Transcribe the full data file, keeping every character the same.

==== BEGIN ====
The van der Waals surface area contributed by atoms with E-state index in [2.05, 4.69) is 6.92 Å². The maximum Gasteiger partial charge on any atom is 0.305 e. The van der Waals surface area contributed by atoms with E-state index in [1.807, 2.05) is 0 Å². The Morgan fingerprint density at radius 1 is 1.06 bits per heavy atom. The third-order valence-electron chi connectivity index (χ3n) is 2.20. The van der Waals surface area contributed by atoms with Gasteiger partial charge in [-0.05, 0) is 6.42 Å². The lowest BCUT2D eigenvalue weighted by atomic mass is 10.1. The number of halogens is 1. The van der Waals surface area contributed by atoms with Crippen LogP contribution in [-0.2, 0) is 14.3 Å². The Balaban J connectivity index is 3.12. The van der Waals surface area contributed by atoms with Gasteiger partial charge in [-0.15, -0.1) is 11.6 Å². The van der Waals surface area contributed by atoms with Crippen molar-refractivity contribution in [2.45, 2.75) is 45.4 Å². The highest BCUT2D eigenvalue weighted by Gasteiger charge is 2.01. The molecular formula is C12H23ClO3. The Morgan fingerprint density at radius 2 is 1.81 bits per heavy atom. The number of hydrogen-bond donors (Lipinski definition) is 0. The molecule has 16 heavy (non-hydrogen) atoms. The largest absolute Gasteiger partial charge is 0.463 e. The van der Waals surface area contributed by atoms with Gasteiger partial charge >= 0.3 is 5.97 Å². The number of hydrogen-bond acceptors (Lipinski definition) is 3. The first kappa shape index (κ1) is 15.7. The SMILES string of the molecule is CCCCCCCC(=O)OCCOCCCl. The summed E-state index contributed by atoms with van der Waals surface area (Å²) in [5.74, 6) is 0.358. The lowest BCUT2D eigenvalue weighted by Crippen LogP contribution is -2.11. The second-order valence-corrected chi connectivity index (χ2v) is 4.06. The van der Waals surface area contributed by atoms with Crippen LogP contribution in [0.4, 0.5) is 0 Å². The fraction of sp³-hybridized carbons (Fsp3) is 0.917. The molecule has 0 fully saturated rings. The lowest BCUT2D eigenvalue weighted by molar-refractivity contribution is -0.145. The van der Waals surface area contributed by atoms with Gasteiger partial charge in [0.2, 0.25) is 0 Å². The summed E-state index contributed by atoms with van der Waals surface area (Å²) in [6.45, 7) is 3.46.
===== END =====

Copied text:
The van der Waals surface area contributed by atoms with E-state index in [2.05, 4.69) is 6.92 Å². The maximum Gasteiger partial charge on any atom is 0.305 e. The van der Waals surface area contributed by atoms with E-state index in [1.807, 2.05) is 0 Å². The Morgan fingerprint density at radius 1 is 1.06 bits per heavy atom. The third-order valence-electron chi connectivity index (χ3n) is 2.20. The van der Waals surface area contributed by atoms with Gasteiger partial charge in [-0.05, 0) is 6.42 Å². The lowest BCUT2D eigenvalue weighted by atomic mass is 10.1. The number of halogens is 1. The van der Waals surface area contributed by atoms with Crippen LogP contribution in [-0.2, 0) is 14.3 Å². The Balaban J connectivity index is 3.12. The van der Waals surface area contributed by atoms with Gasteiger partial charge in [-0.15, -0.1) is 11.6 Å². The van der Waals surface area contributed by atoms with Crippen molar-refractivity contribution in [2.45, 2.75) is 45.4 Å². The highest BCUT2D eigenvalue weighted by Gasteiger charge is 2.01. The molecular formula is C12H23ClO3. The Morgan fingerprint density at radius 2 is 1.81 bits per heavy atom. The number of hydrogen-bond donors (Lipinski definition) is 0. The molecule has 16 heavy (non-hydrogen) atoms. The largest absolute Gasteiger partial charge is 0.463 e. The van der Waals surface area contributed by atoms with Gasteiger partial charge >= 0.3 is 5.97 Å². The number of hydrogen-bond acceptors (Lipinski definition) is 3. The first kappa shape index (κ1) is 15.7. The SMILES string of the molecule is CCCCCCCC(=O)OCCOCCCl. The summed E-state index contributed by atoms with van der Waals surface area (Å²) in [5.74, 6) is 0.358. The lowest BCUT2D eigenvalue weighted by Crippen LogP contribution is -2.11. The second-order valence-corrected chi connectivity index (χ2v) is 4.06. The van der Waals surface area contributed by atoms with Crippen LogP contribution in [0.4, 0.5) is 0 Å². The fraction of sp³-hybridized carbons (Fsp3) is 0.917. The molecule has 0 fully saturated rings. The lowest BCUT2D eigenvalue weighted by molar-refractivity contribution is -0.145. The van der Waals surface area contributed by atoms with Gasteiger partial charge in [0.2, 0.25) is 0 Å². The summed E-state index contributed by atoms with van der Waals surface area (Å²) in [6.45, 7) is 3.46.